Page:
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Re: Balancing the myth-busting.

From: David Dorward <david@dorward.me.uk>
Date: Tue, 9 Aug 2005 19:26:52 +0100
To: w3c-wai-gl@w3.org
Message-ID: <20050809182652.GA5821@us-lot.org>

On Tue, Aug 09, 2005 at 07:04:24PM +0100, Gez Lemon wrote:

> I disagree. For the markup validator to remain useful, I personally
> think it should do more than just confirm whether or not the markup
> conforms to a DTD. 

Rubbish. Its plenty useful. Most sites have no need to mess about with
the DOM, and carefully written scripts can ensure that the DOM remains
sane (especially when you consider that the scripts are more likely to
be written by a small number of programmers then a large number of
content editors).

> The validator creates a document tree in order to parse the nodes
> and ensure they validate against the appropriate DTD.  If they
> already have a document tree, it would be relatively easy for them
> to apply any changes to the DOM through scripting when a document is
> loaded to their document tree.

It really isn't. Especially once you consider that the scripts which
alter the DOM may take user input - and since you can't
programmatically determine all possible user input (at least not
sanely), you run in to an impossible-to-scale wall.

> Jeffrey Zeldman recently praised Bobby van der Sluis [1] on a new
> way to embed Flash while supporting web standards [2].  I don't wish
> to undermine Bobby's work, as it does more than purely embed a Flash
> movie, but it doesn't support standards;

Using hacks (such as that JavaScript one) to hide details from testing
tools has long been a favoured approach of those who like the sound of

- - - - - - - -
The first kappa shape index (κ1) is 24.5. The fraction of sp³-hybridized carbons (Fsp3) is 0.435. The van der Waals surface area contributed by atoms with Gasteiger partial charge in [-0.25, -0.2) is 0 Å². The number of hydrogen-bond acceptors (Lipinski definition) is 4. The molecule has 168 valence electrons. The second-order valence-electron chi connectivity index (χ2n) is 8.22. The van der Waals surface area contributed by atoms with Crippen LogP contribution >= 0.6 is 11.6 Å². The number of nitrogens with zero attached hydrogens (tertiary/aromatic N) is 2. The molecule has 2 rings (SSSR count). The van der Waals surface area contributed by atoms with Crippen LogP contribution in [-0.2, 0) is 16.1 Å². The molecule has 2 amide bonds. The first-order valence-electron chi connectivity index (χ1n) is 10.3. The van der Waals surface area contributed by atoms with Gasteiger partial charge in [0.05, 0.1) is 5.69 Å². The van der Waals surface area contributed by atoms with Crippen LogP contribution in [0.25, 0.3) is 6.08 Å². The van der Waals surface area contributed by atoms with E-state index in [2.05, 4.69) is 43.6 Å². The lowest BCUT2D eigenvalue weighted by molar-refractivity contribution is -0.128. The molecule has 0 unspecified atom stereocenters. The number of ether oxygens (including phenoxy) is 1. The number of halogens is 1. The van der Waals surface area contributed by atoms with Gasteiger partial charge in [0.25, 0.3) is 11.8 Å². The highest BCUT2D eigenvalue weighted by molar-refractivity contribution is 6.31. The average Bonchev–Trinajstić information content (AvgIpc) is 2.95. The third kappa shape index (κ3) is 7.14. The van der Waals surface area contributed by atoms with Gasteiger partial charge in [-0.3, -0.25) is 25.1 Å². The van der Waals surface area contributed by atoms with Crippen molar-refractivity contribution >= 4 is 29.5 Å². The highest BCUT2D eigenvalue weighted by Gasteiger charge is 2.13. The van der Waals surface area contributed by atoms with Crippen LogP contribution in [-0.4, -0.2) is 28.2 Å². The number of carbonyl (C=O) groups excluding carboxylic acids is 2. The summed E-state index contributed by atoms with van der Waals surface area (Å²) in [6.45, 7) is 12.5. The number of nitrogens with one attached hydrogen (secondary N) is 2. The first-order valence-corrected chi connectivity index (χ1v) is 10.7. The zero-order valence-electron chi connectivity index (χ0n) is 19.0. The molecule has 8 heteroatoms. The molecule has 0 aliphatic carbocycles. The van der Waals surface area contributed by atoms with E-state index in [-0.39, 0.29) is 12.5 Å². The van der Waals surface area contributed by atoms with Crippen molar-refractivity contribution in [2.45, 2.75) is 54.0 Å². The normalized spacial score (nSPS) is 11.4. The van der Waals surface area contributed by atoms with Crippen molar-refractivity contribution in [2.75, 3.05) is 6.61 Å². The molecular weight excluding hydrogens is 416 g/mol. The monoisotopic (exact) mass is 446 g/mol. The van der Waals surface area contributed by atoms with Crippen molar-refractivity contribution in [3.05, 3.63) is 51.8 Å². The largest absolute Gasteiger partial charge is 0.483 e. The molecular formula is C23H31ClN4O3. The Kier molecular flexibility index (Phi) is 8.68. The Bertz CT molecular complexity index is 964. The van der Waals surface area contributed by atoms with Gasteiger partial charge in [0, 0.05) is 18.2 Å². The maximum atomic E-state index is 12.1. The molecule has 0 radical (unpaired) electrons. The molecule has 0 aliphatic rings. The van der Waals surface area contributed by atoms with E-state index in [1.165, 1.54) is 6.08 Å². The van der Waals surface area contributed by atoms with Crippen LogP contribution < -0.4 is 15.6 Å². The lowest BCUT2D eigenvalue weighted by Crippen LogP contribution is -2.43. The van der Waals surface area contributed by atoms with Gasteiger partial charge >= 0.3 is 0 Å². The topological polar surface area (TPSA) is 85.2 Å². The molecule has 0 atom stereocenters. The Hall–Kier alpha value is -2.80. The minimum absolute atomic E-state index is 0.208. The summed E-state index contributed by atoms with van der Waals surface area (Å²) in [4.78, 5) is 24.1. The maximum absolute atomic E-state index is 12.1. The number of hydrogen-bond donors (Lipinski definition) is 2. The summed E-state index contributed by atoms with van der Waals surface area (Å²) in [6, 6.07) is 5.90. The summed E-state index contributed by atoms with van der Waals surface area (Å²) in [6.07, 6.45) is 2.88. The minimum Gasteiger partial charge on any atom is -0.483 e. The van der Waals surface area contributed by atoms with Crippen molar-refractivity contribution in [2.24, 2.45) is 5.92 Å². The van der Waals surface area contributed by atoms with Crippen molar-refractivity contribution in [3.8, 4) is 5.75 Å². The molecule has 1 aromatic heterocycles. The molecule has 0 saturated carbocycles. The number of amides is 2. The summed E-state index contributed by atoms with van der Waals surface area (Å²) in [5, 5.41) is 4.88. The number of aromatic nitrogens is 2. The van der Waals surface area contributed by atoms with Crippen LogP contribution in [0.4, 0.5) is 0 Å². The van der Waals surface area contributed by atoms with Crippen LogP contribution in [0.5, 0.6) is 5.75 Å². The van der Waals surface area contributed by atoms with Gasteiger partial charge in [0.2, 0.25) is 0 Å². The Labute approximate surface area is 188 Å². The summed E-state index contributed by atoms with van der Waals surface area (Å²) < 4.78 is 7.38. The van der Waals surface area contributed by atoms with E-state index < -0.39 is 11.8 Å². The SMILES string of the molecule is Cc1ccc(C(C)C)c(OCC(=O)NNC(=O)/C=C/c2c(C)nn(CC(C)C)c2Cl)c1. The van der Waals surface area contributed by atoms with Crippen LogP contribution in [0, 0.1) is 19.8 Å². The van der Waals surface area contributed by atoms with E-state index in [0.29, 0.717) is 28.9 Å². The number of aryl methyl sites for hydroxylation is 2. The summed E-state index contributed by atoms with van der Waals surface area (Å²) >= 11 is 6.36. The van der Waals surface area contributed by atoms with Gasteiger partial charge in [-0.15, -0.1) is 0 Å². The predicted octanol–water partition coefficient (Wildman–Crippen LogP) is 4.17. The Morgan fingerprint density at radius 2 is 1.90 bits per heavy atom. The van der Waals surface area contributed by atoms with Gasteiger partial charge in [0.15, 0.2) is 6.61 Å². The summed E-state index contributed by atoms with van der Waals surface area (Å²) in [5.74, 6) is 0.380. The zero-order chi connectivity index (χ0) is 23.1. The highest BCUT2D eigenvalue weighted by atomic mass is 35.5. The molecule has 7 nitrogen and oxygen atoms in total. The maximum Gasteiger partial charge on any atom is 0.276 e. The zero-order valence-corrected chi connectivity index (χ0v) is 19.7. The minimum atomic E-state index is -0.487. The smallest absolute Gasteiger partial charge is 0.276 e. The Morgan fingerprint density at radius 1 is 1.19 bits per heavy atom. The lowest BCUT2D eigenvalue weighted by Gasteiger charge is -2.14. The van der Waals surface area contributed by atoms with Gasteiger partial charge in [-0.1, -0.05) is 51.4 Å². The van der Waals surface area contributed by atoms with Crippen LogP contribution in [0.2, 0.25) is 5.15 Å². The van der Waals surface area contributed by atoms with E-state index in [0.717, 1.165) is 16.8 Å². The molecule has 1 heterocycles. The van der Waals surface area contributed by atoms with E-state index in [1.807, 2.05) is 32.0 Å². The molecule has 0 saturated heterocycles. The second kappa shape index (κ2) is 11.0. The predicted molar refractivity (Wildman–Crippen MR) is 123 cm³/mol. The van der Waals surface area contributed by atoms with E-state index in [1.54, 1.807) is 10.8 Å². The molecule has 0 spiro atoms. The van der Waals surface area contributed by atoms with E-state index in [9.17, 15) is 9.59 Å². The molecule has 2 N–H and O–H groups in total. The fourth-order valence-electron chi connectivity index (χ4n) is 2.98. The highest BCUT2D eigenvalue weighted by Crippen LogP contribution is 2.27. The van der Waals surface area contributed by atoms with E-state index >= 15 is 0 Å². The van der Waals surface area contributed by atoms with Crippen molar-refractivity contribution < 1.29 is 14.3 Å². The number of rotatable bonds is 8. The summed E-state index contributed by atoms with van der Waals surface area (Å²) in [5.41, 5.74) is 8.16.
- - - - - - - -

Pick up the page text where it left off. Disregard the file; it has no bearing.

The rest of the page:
"supporting standards" but don't really understand what that means. It
would be better to educate them then to try to stay ahead of their

> If validation is important, then surely it's important that the DOM
> remains valid, particularly as developers are encouraged to separate
> structure, presentation, and behaviour. I'm not taking an
> authoritative stance on this issue; it's just that I believe the
> markup validator needs updating to remain useful.

No, users of it need to understand what it does and what the results
actually mean. 

> Reflecting changes made to the DOM when a document is loaded isn't
> unachievable, and would make a useful too that much more useful.

Well, it is an open source project, you could contribute a patch if
you like. I suggest discussing it on the www-validator mailing list
first though; implementing a JavaScript engine into opensp is likely
to be a fairly complicated task.

David Dorward                                      http://dorward.me.uk
Received on Tuesday, 9 August 2005 18:27:00 UTC

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